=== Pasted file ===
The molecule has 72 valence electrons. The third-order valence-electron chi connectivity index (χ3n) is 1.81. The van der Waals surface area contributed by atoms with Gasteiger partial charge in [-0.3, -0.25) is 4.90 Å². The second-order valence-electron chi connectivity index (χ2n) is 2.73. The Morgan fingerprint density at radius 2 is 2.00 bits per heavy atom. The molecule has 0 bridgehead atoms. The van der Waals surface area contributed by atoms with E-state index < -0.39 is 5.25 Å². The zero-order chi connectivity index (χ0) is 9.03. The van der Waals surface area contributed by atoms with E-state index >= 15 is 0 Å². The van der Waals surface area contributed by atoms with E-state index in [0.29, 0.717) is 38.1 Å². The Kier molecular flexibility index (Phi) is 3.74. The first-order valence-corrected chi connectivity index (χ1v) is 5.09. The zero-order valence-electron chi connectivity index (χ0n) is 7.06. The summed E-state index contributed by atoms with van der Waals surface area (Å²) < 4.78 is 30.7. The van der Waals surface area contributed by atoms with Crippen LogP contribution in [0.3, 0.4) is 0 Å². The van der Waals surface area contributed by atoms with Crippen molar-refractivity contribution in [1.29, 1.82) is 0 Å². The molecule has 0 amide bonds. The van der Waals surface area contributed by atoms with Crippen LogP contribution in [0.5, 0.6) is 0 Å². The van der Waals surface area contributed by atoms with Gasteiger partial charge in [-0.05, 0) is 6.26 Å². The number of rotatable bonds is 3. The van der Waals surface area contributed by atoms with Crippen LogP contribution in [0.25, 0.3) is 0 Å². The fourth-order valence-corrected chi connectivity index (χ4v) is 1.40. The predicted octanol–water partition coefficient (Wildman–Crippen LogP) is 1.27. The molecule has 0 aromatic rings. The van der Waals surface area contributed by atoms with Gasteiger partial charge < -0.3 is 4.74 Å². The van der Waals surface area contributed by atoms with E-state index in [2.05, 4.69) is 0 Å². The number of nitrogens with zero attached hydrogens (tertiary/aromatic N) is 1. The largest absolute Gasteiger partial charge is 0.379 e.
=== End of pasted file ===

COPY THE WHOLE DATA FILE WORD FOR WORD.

The molecule has 72 valence electrons. The third-order valence-electron chi connectivity index (χ3n) is 1.81. The van der Waals surface area contributed by atoms with Gasteiger partial charge in [-0.3, -0.25) is 4.90 Å². The second-order valence-electron chi connectivity index (χ2n) is 2.73. The Morgan fingerprint density at radius 2 is 2.00 bits per heavy atom. The molecule has 0 bridgehead atoms. The van der Waals surface area contributed by atoms with E-state index < -0.39 is 5.25 Å². The zero-order chi connectivity index (χ0) is 9.03. The van der Waals surface area contributed by atoms with E-state index >= 15 is 0 Å². The van der Waals surface area contributed by atoms with E-state index in [0.29, 0.717) is 38.1 Å². The Kier molecular flexibility index (Phi) is 3.74. The first-order valence-corrected chi connectivity index (χ1v) is 5.09. The zero-order valence-electron chi connectivity index (χ0n) is 7.06. The summed E-state index contributed by atoms with van der Waals surface area (Å²) < 4.78 is 30.7. The van der Waals surface area contributed by atoms with Crippen LogP contribution in [0.3, 0.4) is 0 Å². The van der Waals surface area contributed by atoms with Crippen molar-refractivity contribution in [1.29, 1.82) is 0 Å². The molecule has 0 amide bonds. The van der Waals surface area contributed by atoms with Crippen LogP contribution in [0.5, 0.6) is 0 Å². The van der Waals surface area contributed by atoms with Gasteiger partial charge in [-0.05, 0) is 6.26 Å². The number of rotatable bonds is 3. The van der Waals surface area contributed by atoms with Crippen LogP contribution in [0.25, 0.3) is 0 Å². The fourth-order valence-corrected chi connectivity index (χ4v) is 1.40. The predicted octanol–water partition coefficient (Wildman–Crippen LogP) is 1.27. The molecule has 0 aromatic rings. The van der Waals surface area contributed by atoms with Gasteiger partial charge < -0.3 is 4.74 Å². The van der Waals surface area contributed by atoms with E-state index in [2.05, 4.69) is 0 Å². The number of nitrogens with zero attached hydrogens (tertiary/aromatic N) is 1. The largest absolute Gasteiger partial charge is 0.379 e.